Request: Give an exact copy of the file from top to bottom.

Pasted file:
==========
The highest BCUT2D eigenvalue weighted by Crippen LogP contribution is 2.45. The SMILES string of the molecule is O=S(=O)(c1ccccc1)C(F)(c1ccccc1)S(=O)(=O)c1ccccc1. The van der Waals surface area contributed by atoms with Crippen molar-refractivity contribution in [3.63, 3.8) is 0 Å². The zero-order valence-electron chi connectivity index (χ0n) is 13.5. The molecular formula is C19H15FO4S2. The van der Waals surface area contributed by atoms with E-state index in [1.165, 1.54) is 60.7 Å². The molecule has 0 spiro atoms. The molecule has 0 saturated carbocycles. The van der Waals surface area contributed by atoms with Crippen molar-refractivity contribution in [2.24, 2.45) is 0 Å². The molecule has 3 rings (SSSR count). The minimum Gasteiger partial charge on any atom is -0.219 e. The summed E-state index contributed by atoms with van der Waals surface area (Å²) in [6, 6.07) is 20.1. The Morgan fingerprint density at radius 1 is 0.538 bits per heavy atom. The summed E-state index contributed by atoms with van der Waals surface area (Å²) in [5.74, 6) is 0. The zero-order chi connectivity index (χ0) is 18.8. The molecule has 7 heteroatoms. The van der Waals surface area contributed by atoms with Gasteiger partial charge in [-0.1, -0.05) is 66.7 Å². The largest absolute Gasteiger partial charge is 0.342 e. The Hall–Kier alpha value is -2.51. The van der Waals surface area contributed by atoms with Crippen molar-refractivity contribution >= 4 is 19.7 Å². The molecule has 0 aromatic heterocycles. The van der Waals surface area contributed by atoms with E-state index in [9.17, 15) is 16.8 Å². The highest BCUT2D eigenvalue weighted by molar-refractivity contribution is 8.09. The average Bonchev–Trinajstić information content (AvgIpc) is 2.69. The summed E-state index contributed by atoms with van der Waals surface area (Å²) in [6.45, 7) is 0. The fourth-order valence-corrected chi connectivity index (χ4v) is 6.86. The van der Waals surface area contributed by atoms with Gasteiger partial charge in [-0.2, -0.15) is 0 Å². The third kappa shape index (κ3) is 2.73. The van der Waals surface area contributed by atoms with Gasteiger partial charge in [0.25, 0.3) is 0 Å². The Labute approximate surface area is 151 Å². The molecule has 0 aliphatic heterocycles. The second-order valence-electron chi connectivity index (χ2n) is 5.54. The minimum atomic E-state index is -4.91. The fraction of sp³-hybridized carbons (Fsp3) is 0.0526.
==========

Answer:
The highest BCUT2D eigenvalue weighted by Crippen LogP contribution is 2.45. The SMILES string of the molecule is O=S(=O)(c1ccccc1)C(F)(c1ccccc1)S(=O)(=O)c1ccccc1. The van der Waals surface area contributed by atoms with Crippen molar-refractivity contribution in [3.63, 3.8) is 0 Å². The zero-order valence-electron chi connectivity index (χ0n) is 13.5. The molecular formula is C19H15FO4S2. The van der Waals surface area contributed by atoms with E-state index in [1.165, 1.54) is 60.7 Å². The molecule has 0 spiro atoms. The molecule has 0 saturated carbocycles. The van der Waals surface area contributed by atoms with Crippen molar-refractivity contribution in [2.24, 2.45) is 0 Å². The molecule has 3 rings (SSSR count). The minimum Gasteiger partial charge on any atom is -0.219 e. The summed E-state index contributed by atoms with van der Waals surface area (Å²) in [6, 6.07) is 20.1. The Morgan fingerprint density at radius 1 is 0.538 bits per heavy atom. The summed E-state index contributed by atoms with van der Waals surface area (Å²) in [5.74, 6) is 0. The zero-order chi connectivity index (χ0) is 18.8. The molecule has 7 heteroatoms. The van der Waals surface area contributed by atoms with Gasteiger partial charge in [-0.1, -0.05) is 66.7 Å². The largest absolute Gasteiger partial charge is 0.342 e. The Hall–Kier alpha value is -2.51. The van der Waals surface area contributed by atoms with Crippen molar-refractivity contribution >= 4 is 19.7 Å². The molecule has 0 aromatic heterocycles. The van der Waals surface area contributed by atoms with E-state index in [9.17, 15) is 16.8 Å². The highest BCUT2D eigenvalue weighted by molar-refractivity contribution is 8.09. The average Bonchev–Trinajstić information content (AvgIpc) is 2.69. The summed E-state index contributed by atoms with van der Waals surface area (Å²) in [6.45, 7) is 0. The fourth-order valence-corrected chi connectivity index (χ4v) is 6.86. The van der Waals surface area contributed by atoms with Gasteiger partial charge in [-0.2, -0.15) is 0 Å². The third kappa shape index (κ3) is 2.73. The van der Waals surface area contributed by atoms with Gasteiger partial charge in [0.25, 0.3) is 0 Å². The Labute approximate surface area is 151 Å². The molecule has 0 aliphatic heterocycles. The second-order valence-electron chi connectivity index (χ2n) is 5.54. The minimum atomic E-state index is -4.91. The fraction of sp³-hybridized carbons (Fsp3) is 0.0526.